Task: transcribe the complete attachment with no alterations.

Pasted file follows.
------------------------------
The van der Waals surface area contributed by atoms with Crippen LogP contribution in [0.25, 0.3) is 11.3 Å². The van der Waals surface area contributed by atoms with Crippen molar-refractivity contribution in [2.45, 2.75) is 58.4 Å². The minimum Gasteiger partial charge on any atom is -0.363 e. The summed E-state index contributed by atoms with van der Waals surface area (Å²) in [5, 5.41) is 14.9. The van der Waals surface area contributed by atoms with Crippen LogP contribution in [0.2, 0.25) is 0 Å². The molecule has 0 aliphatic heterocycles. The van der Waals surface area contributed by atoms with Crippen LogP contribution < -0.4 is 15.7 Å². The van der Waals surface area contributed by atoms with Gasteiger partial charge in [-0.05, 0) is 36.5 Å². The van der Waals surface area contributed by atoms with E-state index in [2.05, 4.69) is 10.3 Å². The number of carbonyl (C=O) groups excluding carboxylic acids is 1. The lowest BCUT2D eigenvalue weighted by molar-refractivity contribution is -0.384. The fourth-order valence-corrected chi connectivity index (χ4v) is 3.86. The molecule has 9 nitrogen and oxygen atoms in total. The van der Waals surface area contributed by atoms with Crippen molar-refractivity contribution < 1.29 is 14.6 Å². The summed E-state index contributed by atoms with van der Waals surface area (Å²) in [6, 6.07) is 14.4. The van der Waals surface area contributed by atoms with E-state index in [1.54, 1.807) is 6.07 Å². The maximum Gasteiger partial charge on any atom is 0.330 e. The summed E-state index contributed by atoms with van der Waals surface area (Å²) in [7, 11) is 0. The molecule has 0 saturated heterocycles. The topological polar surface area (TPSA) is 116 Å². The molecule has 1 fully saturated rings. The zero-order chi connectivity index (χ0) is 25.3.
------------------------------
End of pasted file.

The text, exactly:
The van der Waals surface area contributed by atoms with Crippen LogP contribution in [0.25, 0.3) is 11.3 Å². The van der Waals surface area contributed by atoms with Crippen molar-refractivity contribution in [2.45, 2.75) is 58.4 Å². The minimum Gasteiger partial charge on any atom is -0.363 e. The summed E-state index contributed by atoms with van der Waals surface area (Å²) in [5, 5.41) is 14.9. The van der Waals surface area contributed by atoms with Crippen LogP contribution in [0.2, 0.25) is 0 Å². The molecule has 0 aliphatic heterocycles. The van der Waals surface area contributed by atoms with Crippen LogP contribution < -0.4 is 15.7 Å². The van der Waals surface area contributed by atoms with Gasteiger partial charge in [-0.05, 0) is 36.5 Å². The van der Waals surface area contributed by atoms with E-state index in [2.05, 4.69) is 10.3 Å². The number of carbonyl (C=O) groups excluding carboxylic acids is 1. The lowest BCUT2D eigenvalue weighted by molar-refractivity contribution is -0.384. The fourth-order valence-corrected chi connectivity index (χ4v) is 3.86. The molecule has 9 nitrogen and oxygen atoms in total. The van der Waals surface area contributed by atoms with Crippen molar-refractivity contribution < 1.29 is 14.6 Å². The summed E-state index contributed by atoms with van der Waals surface area (Å²) in [6, 6.07) is 14.4. The van der Waals surface area contributed by atoms with E-state index in [1.54, 1.807) is 6.07 Å². The maximum Gasteiger partial charge on any atom is 0.330 e. The summed E-state index contributed by atoms with van der Waals surface area (Å²) in [7, 11) is 0. The molecule has 0 saturated heterocycles. The topological polar surface area (TPSA) is 116 Å². The molecule has 1 fully saturated rings. The zero-order chi connectivity index (χ0) is 25.3.